Midwest state and local government elected officials are among the thousands who have converged on Copenhagen, Denmark to urge the leaders of 192 nations to come together to tackle climate change. Governor Jim Doyle of Wisconsin is the highest ranking midwestern elected official with a public role here, giving a key address. "Why would someone fight to maintain an energy system that basically imports all of our fuels (from outside of Wisconsin)?" Doyle asked. He intends to meet with the largest American manufacturer of wind turbines, General Electric and the largest Danish maker of wind turbines while in Copenhagen.
Des Moines Mayor Frank Cownie is a local government delegate representing not only Des Moines but also local governments around the world as a member of the executive committee of the U.S. Board of Directors of the International Council for Local Environmental Initiatives (ICLEI). "While the rest of the economy is struggling, clean energy jobs are a real bright spot," according to Minnesota representative Jeremy Kalin (North Branch), national chair of CLEAN, the Coalition of Legislators for Energy Action Now working with the White House and the United States Senate." Action in Copenhagen and in Congress is critical to scale up the job opportunities."
"Our dependence on oil is a serious threat to America's national security, which is why both young people and veterans have called on making America more secure by taking control of our energy future," said Representative Alex Cornell du Houx (Brunswick, ME), an Iraq war veteran in Copenhagen with the Truman National Security Project. "The world is looking to the United States to lead again on climate solutions," said Representative Kate Knuth (New Brighton, MN). "We don't want to replace our dependence on Middle East oil with a new dependence on solar panels from China. It's all about jobs. We need wind turbines, we need electric cars that are made in America, supporting American families."
Knuth is also attending the conference as a policy mentor to the youth delegation of 12 emerging leaders from the Midwest, the Expedition Copenhagen project of the Will Steger Foundation. According to Will Steger Foundation executive director Nicole Rom, "Our delegates are the leaders of the future in business, environment and public service. I have no doubt we have a mayor, or Congressional member or governor among them."
Jamie Racine, a Steger delegate from Racine, Wisconsin, asked a panel of state and local government leaders a tough question about Midwest dependence on tar sands oil from Alberta, Canada, a question neither the Governor nor other panelists directly addressed. Doyle is, however, pressing for a binding treaty that would require nations to reduce global warming pollutants. "You cannot get to major carbon reductions without a cap and trade system that brings them down over many years," said Doyle.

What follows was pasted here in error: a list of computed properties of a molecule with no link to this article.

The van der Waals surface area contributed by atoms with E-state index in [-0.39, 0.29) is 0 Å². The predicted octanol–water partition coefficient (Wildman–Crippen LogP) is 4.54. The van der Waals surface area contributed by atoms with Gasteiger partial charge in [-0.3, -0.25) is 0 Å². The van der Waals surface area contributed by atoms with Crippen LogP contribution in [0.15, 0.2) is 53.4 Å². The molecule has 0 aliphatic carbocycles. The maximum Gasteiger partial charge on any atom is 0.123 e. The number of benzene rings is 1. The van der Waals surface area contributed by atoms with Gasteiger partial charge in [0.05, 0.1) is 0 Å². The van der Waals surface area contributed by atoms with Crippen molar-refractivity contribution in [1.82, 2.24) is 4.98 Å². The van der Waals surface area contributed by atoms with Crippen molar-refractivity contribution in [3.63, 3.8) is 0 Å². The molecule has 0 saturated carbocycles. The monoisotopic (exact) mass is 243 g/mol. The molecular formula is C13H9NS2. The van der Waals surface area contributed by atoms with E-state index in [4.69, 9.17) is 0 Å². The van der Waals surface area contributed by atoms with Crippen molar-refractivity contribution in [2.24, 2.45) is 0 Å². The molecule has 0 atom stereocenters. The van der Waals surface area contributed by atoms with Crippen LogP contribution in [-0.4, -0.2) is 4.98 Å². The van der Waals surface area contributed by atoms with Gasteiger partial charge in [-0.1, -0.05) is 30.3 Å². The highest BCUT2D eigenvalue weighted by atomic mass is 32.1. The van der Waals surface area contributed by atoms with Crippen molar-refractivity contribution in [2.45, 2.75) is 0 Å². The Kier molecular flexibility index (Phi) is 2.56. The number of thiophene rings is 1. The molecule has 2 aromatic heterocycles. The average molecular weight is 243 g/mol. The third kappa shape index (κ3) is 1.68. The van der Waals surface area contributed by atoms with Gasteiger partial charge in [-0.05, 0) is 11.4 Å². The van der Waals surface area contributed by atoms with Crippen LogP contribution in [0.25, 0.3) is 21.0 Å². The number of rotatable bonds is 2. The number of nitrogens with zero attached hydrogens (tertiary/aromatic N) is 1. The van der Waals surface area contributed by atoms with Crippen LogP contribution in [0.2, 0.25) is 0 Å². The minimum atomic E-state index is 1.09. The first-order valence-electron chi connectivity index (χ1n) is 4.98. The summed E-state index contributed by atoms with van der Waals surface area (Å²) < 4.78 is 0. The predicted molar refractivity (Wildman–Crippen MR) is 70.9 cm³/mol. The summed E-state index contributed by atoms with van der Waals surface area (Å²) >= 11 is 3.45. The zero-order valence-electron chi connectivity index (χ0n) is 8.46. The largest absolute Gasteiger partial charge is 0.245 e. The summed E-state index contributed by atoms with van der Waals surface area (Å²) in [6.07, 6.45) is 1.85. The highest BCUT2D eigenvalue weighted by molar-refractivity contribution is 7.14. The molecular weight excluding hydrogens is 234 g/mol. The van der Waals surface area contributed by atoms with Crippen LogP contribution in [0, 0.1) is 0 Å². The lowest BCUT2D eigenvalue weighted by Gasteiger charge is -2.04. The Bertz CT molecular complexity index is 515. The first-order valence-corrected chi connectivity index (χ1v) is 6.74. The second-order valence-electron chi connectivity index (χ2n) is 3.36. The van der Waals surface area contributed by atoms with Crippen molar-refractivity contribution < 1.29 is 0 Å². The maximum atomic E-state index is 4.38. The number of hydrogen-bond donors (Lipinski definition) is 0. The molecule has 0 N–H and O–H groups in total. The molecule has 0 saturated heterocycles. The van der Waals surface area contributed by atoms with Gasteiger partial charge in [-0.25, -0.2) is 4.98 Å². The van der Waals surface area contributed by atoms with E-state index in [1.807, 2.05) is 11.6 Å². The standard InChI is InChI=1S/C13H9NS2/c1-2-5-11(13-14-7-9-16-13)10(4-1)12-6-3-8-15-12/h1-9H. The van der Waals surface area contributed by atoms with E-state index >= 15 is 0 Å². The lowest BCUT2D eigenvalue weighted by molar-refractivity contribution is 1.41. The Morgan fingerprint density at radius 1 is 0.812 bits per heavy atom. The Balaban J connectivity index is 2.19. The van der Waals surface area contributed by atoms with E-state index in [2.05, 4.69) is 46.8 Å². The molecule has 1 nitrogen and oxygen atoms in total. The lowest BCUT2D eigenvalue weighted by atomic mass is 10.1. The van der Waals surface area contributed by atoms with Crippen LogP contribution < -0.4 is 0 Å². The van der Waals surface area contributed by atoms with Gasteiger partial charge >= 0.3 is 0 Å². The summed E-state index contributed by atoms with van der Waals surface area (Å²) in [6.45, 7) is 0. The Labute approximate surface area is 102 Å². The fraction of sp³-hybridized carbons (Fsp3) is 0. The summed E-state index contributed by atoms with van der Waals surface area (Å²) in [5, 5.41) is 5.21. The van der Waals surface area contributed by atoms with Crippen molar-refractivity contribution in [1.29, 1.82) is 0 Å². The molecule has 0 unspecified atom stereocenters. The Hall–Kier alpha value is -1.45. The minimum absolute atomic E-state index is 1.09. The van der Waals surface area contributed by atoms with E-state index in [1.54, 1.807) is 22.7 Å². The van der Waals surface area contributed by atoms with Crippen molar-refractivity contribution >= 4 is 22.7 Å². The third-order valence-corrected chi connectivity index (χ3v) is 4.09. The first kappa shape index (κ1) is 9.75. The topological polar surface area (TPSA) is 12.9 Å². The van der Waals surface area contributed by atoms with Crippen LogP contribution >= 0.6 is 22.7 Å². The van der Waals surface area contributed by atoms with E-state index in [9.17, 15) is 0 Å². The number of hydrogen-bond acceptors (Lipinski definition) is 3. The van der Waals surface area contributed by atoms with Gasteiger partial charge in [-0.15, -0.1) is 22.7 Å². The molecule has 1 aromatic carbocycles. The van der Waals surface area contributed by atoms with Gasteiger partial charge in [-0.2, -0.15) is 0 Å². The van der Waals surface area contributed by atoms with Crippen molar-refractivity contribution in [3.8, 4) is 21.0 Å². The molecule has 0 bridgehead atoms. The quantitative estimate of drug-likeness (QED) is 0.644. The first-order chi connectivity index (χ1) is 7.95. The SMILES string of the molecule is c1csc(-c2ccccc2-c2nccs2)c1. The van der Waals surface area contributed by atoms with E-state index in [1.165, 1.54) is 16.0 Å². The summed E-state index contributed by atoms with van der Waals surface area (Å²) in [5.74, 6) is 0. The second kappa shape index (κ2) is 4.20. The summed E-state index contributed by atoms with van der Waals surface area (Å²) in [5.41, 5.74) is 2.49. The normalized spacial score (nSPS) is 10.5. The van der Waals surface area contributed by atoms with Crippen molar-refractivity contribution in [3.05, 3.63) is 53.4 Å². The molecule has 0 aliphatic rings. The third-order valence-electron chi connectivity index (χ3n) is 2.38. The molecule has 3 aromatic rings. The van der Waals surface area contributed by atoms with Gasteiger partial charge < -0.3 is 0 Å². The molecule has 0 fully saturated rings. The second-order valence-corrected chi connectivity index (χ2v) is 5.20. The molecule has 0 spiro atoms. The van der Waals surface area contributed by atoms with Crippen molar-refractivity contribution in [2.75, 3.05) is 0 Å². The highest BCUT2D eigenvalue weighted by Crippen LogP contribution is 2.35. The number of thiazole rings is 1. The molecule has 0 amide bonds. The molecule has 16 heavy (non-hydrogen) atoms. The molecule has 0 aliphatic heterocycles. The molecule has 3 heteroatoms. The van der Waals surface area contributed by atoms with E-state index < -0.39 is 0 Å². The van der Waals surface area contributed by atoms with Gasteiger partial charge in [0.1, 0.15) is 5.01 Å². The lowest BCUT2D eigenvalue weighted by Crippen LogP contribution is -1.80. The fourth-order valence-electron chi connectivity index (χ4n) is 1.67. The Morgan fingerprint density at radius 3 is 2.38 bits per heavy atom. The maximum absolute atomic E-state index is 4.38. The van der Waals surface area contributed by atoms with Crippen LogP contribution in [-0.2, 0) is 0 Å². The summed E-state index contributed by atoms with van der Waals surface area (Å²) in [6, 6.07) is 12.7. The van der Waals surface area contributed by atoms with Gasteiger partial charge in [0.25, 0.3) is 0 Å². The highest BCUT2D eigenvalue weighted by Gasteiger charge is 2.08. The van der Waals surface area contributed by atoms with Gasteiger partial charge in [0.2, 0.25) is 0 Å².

Cownie, Kalin, and Knuth joined nearly 100 other young elected officials from across America in signing a statement calling for urgent action from President Obama and the U.S. negotiators. They must work for a bold and binding agreement that is just and consistent with the science, the statement urges.
"We, young elected officials of the United States, believe freedom, independence, and self sufficiency are at the heart of America, and should be at the heart of our strategy for energy independence in the 21st Century. As elected representatives with a personal stake in our future, we believe it's time for a bold, new vision for America's future. We call on Congress to start investing in new, safe energy technologies like wind and solar power that will rebuild our manufacturing base, create jobs, and grow our economy. We need to put millions of Americans back to work refitting our homes and buildings for energy efficiency with jobs that can't be shipped overseas. The United States can lead once again by forging a bold, binding, and just agreement in Copenhagen that will secure a safe and abundant world for future generations of Americans."
[Reposted from Fresh Energy Blog]
What an honor it was to be invited to participate in Expedition Copenhagen of the Will Steger Foundation! In 10 days, often running 18 hours--even 21 on occasion--I had the chance of a lifetime to join the convergence of humanity that was Copenhagen. While the negotiators, the heads of state will get 90% of the press, for me the real story of Copenhagen was the coming together of youth, who built cross cultural networks, soberly asking the negotiators in a sea of orange T-shirts, "How Old Will YOU be in 2050?" Our team of youth delegates was a diverse and wicked-smart bunch who came from 7 states across the Midwest--MI, WI, MN, IA, IL, ND and SD.